Isn't it strange how two unrelated things can come together - two thoughts, two ideas, two memories - and set off a chain reaction that leads to .... well to who knows where? In the case of the Large Hadron Collider some people think it might be to oblivion. In the case of the two wood pigeons that are currently making a dreadful noise in my garden it might be a nest full of eggs. But in the case I am more immediately concerned with, it is a severed head dripping with blood.
The first ingredient in my somewhat gory recipe is politics, and to be more specific, general elections. It is fairly difficult to escape the upcoming General Election here in Britain : the media are full of it and there has been an outbreak of pointless posters on bill-boards that can rival the veracity of Swine Flu. The second ingredient is a much more welcome one : Theme Thursday. This week the theme is box, and for me it reacted with the all-pervading political milieu and quickly led me to a ballot box. A heavy-duty infusion of reminiscence took me back to the second election of 1974 (the political analysts amongst us may want to recall that this was the last time we had a hung parliament here in the UK and draw suitable conclusions).
I was young, I was enthusiastic, and I was living and working in London. I was employed at the headquarters of the Labour Party and my job was to try and get Harold Wilson returned as Prime Minister and this time - unlike the first election of 1974 - with a working majority. It was my first General Election since I started working at Transport House (the Labour Party headquarters) and the excitement of it was intense. The building was crammed with senior politicians and celebrities and those representatives of the world media who were not camped inside, were camped outside. The phones rang constantly, there was an endless list of tasks to be undertaken and normal working hours had been abandoned for the duration. The flurry of activity swept you forward like an adrenaline induced tidal wave, and then dumped you, becalmed, adrift, unnecessary on election day. Then there is nothing more you can do. Campaigning is over. You just sit and wait for the results.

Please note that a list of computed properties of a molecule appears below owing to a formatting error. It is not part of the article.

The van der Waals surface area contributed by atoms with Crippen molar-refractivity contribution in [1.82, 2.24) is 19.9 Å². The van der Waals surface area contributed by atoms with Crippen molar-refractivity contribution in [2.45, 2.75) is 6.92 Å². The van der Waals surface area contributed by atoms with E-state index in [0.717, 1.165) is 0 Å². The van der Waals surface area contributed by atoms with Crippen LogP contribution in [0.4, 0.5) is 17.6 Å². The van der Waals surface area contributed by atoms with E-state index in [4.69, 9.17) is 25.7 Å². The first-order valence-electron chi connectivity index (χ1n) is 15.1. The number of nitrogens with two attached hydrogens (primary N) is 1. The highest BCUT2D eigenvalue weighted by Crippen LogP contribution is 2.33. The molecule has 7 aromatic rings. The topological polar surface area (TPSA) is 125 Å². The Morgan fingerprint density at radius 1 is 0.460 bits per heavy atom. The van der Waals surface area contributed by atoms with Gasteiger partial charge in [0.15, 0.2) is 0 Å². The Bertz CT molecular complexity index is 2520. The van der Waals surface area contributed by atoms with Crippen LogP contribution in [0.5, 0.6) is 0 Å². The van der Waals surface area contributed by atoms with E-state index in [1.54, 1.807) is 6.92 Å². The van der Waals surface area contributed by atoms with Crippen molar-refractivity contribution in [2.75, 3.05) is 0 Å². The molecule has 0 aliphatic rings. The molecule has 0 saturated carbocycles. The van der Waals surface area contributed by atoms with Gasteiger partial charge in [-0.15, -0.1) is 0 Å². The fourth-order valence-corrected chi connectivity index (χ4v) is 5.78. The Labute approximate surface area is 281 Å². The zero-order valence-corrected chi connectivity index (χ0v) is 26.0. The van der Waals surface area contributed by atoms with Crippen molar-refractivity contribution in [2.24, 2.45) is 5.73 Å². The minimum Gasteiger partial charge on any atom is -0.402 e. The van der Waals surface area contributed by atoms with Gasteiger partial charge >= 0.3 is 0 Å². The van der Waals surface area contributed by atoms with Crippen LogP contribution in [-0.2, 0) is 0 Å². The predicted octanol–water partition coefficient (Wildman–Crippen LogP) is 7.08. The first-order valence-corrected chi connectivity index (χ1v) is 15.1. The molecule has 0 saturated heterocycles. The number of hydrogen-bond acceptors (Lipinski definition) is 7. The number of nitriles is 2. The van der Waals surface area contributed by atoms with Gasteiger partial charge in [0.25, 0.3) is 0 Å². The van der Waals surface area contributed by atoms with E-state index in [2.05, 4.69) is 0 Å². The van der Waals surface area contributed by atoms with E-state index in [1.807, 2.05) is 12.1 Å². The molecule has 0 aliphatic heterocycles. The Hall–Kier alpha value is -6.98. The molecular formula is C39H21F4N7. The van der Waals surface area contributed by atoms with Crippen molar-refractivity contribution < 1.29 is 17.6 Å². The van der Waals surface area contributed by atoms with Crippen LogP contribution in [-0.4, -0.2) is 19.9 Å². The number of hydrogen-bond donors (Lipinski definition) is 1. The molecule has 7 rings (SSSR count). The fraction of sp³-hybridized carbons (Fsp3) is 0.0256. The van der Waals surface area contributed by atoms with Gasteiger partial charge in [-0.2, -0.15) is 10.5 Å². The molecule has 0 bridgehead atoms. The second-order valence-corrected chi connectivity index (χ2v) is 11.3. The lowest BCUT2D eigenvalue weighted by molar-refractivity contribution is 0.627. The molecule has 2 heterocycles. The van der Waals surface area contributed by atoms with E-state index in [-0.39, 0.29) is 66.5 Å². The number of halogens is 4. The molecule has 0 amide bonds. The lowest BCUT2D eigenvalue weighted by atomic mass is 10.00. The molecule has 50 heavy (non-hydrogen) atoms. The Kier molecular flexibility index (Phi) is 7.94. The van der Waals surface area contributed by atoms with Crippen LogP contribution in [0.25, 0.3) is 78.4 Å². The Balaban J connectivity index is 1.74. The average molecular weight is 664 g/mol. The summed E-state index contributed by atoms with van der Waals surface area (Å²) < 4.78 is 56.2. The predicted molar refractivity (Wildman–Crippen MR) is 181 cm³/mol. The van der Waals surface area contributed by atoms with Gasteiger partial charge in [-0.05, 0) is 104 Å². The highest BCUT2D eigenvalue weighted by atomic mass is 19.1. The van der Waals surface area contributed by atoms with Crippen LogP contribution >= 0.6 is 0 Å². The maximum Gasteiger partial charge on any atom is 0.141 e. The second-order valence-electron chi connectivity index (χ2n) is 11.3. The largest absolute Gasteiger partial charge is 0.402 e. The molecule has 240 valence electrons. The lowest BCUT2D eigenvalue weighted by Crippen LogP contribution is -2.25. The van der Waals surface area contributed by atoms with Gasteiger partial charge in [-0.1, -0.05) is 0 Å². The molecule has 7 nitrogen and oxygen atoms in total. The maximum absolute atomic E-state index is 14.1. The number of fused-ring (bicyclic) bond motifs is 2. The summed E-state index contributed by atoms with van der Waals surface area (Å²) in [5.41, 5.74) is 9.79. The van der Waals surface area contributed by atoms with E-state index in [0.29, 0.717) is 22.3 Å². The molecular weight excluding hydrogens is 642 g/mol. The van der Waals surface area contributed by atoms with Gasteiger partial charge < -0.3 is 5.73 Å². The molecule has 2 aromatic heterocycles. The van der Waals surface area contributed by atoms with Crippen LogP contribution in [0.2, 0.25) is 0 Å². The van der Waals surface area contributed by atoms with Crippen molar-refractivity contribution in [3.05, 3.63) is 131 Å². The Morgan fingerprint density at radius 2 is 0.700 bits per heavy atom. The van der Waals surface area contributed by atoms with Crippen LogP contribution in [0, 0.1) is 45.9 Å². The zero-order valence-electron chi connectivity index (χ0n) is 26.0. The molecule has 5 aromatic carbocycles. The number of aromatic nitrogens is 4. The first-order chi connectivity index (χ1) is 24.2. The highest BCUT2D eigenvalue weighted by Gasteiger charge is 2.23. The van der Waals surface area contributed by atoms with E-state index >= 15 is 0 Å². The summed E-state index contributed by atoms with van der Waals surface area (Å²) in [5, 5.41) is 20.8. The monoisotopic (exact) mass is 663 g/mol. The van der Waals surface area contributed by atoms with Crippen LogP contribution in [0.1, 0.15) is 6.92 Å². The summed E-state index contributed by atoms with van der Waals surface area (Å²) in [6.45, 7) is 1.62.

So there I was, on Thursday 10th October 1974, twiddling my thumbs and chatting to another Labour Party employee. Our conversation took a depressing turn as we speculated what might happen if we lost the election. So we went to the pub across the road. To stave off depression we drank beer and made plans for our post-political careers. In a semi-drunken stupor we decided to become thriller writers and there and then plotted our first book. It would be a crime thriller with a political twist. It would start on the day of a general election. One of the first things to occur on election day is that the ballot boxes are sealed and this takes place in the presence of representatives of the political parties and, often, the candidates themselves. The ballot boxes then have a police guard throughout the day before been taken to the count which usually takes place in the local Town Hall. There the ballot boxes are handed over to the Returning Officer, the seal is broken, the boxes up-ended and the resulting pile of ballot papers are counted.
The action in our plot centred on the constituency of an up-and-coming Conservative MP who was destined for high office if they won the election. After observing the sealing of the ballot boxes in the morning he had mysteriously gone missing during the course of election day. His Party officials put it down to the exhausting campaign and felt confident that he would re-emerge in time for the counting of votes that evening. The count started but the candidate was nowhere to be seen, but his absence was overshadowed by the excitement of the count. Ballot box after ballot box was carried in, the seal broken and the ballot papers tipped out. Everyones' eyes were focussed on the lines of stacked and sorted ballot papers, trying to pick up a clue as to the result. The last ballot box was opened and the votes tipped out. There was something seriously wrong with the voting papers, they were blood-red and stuck together in a gelatinous mass. The counting staff gave a final tip to the box, and out rolled the severed head of the Conservative candidate. The key problem we faced in writing this obvious best-seller was "how was it done" : how did the severed head get into a ballot box which had been under constant guard. As day merged into evening and pints merged into whisky's my companion suddenly declared "I've got it, I know how it was done". Alas, at that point they called us back to work as the election results were coming in
In the real election, there were no severed heads and the Labour Party managed a small overall majority. Harold Wilson would remained in power and we kept our jobs. A career change wasn't necessary. We decided to put off writing the novel until we had more time. I lost touch with the other chap years and years ago and he never did tell me his proposal for a solution to the mystery. I would have forgotten about our draft plot (perhaps that should be our daft plot) years and years ago if it hadn't have been for a strange confluence of politics and boxes. Maybe the time has come at last to take the project on. Let's wait and see what happens in the election first. And let's wait and see if I can manage to work out how the head got into the bloody box in the first place.